Diagnostic criterial predict adverse pregnancy outcomes in gestational diabetes.

Taking a blood test during pregnancy

There remains some uncertainty about the best diagnostic criteria for gestational diabetes mellitus (GDM).  This systematic review set out to test the ability of different glucose levels after a 75g oral glucose tolerance test (OGTT) to predict adverse pregnancy outcomes.

Clinical question:

In women with gestational diabetes, what is the risk of adverse outcomes?

The reviewers were interested in comparing two different diagnostic criteria for gestational diabetes: the World Health Organization (WHO) and the more recent International A Diabetes Prevention Group (IADPSG) criteria.

Current practice in the UK diagnoses GDM when fasting blood glucose is > 6.1mmol/l, or 2 hours after OGTT ≥ 7.8mmol/l or above.  This is similar to the WHO criteria (fasting ≥7 mmol/l, 2 hours after OGTT ≥7.8 mmol/l).

The IADPSG criteria are ≥ 5.1 mmol/l fasting, or 1 hour after OGTT ≥ 10.0 mmol/l, or 2 hours ≥ 8.5 mmol/l.

The evidence:

The review included cohort studies that examined the association between WHO and IADPSG diagnostic criteria with perinatal and maternal outcomes.  Eight studies, comprising 44,829 participants, were found and included in the review.  Individual data was extracted from these and pooled in a meta-analysis.

The reviewers found that women diagnosed as having GDM by both sets of criteria were more likely than those who were diagnosed as not having GDM to experience macrosomia (birth weight >4,000g) or deliver infants who were large for their gestational age. They were also more likely to have pre-eclampsia and a caesarian section.

There was an observed increase in risk of perinatal mortality but it wasn’t statistically significant, due to lack of data.  More research is needed here.

However, in all cases, the predictive power of the criteria was clinically modest.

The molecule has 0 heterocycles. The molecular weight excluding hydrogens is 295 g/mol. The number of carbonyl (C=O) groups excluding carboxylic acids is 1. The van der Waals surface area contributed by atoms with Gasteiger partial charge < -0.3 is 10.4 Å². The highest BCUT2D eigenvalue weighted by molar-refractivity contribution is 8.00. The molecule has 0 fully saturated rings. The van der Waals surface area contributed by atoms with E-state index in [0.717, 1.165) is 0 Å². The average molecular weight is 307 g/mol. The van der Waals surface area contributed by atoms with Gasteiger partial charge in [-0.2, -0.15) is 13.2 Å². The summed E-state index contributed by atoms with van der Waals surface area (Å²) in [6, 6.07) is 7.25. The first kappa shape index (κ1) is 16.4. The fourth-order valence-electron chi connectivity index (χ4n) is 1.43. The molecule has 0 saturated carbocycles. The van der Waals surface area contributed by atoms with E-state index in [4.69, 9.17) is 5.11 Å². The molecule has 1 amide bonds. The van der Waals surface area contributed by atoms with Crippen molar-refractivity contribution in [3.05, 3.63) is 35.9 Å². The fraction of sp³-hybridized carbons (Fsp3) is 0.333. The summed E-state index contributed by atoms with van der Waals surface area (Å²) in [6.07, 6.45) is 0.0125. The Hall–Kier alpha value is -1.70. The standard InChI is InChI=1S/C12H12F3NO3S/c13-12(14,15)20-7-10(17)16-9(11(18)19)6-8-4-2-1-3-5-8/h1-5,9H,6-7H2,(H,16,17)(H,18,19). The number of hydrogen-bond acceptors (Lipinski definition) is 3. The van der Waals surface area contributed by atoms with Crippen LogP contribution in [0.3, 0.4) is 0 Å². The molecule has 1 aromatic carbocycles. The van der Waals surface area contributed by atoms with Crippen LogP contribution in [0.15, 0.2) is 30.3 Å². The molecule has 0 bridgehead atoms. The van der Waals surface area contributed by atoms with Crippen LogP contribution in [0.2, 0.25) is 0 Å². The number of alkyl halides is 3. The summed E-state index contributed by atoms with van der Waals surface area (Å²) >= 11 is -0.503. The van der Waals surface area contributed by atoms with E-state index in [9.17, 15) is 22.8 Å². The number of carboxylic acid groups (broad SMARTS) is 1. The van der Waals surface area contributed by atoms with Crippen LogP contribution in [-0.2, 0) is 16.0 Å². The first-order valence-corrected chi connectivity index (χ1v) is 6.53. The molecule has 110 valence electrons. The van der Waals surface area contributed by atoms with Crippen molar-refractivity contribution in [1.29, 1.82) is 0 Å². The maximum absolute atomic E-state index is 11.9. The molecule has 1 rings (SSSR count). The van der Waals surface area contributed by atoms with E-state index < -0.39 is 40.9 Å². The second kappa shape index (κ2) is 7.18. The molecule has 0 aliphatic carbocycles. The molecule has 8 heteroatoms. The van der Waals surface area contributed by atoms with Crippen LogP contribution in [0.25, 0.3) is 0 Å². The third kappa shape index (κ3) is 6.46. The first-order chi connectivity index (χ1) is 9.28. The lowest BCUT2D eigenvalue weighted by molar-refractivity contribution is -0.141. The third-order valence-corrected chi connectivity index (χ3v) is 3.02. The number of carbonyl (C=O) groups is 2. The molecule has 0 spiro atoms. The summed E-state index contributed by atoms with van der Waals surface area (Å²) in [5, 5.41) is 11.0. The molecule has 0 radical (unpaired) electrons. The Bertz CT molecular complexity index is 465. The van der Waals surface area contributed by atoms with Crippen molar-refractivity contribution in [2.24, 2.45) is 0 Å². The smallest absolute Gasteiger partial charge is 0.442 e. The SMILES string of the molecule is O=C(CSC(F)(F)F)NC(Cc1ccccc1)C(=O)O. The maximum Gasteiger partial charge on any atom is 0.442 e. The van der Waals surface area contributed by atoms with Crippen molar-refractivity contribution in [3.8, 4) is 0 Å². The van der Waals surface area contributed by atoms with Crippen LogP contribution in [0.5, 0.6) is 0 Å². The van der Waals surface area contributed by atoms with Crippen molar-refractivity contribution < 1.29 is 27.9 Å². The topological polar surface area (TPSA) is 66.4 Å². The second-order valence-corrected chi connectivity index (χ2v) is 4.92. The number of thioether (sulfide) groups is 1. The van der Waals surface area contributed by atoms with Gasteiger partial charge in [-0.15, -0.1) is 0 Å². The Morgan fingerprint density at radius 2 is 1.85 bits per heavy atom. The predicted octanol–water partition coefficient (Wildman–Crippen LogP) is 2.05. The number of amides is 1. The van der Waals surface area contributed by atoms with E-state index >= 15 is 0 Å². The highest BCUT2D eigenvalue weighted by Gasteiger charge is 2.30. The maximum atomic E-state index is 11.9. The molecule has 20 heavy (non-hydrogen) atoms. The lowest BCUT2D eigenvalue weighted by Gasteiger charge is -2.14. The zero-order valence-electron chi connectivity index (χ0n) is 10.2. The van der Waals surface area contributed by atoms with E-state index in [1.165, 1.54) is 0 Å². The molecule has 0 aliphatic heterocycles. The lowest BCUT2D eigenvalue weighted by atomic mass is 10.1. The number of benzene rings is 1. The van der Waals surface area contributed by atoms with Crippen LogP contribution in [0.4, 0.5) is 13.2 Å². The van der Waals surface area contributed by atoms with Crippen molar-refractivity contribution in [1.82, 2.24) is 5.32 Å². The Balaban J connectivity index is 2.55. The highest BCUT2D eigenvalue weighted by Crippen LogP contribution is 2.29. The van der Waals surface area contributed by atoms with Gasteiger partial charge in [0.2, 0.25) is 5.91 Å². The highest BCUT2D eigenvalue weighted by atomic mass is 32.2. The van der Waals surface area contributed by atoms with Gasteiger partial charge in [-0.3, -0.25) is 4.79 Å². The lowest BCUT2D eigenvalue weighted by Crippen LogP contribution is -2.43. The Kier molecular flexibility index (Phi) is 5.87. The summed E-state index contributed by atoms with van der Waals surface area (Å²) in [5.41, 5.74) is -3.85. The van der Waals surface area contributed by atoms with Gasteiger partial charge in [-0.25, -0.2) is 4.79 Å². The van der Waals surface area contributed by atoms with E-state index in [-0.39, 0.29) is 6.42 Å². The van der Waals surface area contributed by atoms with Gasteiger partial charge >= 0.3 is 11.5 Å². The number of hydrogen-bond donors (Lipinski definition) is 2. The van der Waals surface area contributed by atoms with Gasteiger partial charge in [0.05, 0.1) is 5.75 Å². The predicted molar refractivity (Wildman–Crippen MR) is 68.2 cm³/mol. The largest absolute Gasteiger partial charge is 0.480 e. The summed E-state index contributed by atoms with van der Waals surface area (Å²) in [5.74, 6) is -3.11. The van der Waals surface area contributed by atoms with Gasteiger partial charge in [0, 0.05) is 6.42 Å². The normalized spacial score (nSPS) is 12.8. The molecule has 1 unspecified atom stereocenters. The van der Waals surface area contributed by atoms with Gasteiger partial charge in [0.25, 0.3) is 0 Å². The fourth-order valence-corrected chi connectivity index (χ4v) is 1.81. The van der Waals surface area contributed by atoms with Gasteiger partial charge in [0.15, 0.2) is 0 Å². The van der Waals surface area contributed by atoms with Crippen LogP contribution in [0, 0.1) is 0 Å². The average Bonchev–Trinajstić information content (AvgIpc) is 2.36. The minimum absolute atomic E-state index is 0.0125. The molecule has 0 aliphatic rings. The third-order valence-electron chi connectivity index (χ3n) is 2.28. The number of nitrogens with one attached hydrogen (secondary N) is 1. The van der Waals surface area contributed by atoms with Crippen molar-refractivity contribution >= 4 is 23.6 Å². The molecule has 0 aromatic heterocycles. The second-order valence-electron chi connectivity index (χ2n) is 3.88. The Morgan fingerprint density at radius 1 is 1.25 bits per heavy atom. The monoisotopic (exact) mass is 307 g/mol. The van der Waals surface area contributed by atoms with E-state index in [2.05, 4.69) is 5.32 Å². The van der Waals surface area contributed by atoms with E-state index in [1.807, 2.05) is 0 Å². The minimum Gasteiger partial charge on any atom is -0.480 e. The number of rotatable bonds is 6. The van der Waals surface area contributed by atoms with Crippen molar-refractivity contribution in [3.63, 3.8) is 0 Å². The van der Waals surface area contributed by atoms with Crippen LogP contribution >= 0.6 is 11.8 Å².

Appraisal hints:

Users of this research should consider:

  • The review included retrospective studies, which are harder to control for bias.  However, all of the studies applied the OGTT to all participants, reducing the chances of selection bias.
  • Whether it makes sense to combine the data from these different studies.  There was considerable variation in settings, populations, baseline incidence of GDM.  In some studies there were minor differences in how the test was delivered and outcomes defined.
  • The reviewers noted significant statistical heterogeneity among the three studies that reported the IADPSG criteria.
  • The analysis was restricted to untreated women.  That is, women in the studies who met the local criteria and were subsequently treated, were not included in the analysis. This in turn suggests that the study population had a much narrower range of glycaemia than you would be expect in a real-life setting.  The results may therefore underestimate the ability of the criteria to predict outcomes.
  • Not all of the studies provided data for all of the planned analyses.  This led to some imbalance in the numbers of subjects in the comparisons.
  • This review needs to be supplemented by new, prospective studies to provide greater precision and reliability of the effectiveness of these diagnostic test criteria, particularly the newer IADPSG set.


Wendland EM, Torloni MR, Falavigna M, Trujillo J, Dode MA, Campos MA, Duncan BB, Schmidt MI.  Gestational diabetes and pregnancy outcomes – a systematic review of the World Health Organization (WHO) and the International Association of Diabetes in Pregnancy Study Groups (IADPSG) diagnostic criteria.  BMC Pregnancy Childbirth. 2012 Mar 31;12(1):23. [Epub ahead of print]

Relevant UK guideline:

National Institute for Health and Clinical Excellence (NICE). Diabetes in pregnancy. Clinical guideline 63. London: NICE; 2008.

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I am an information scientist with an interest in making knowledge from systematic research more accessible to people who need it. This means you. I've been attempting this in the area of Evidence-Based Health Care since 1995. So far the results have been mixed. For some reason we expected busy clinicians to search databases and appraise papers instead of seeing patients. We also expected publishers to make the research freely available to the people who paid for it.. Ha! Hence The National Elf service.

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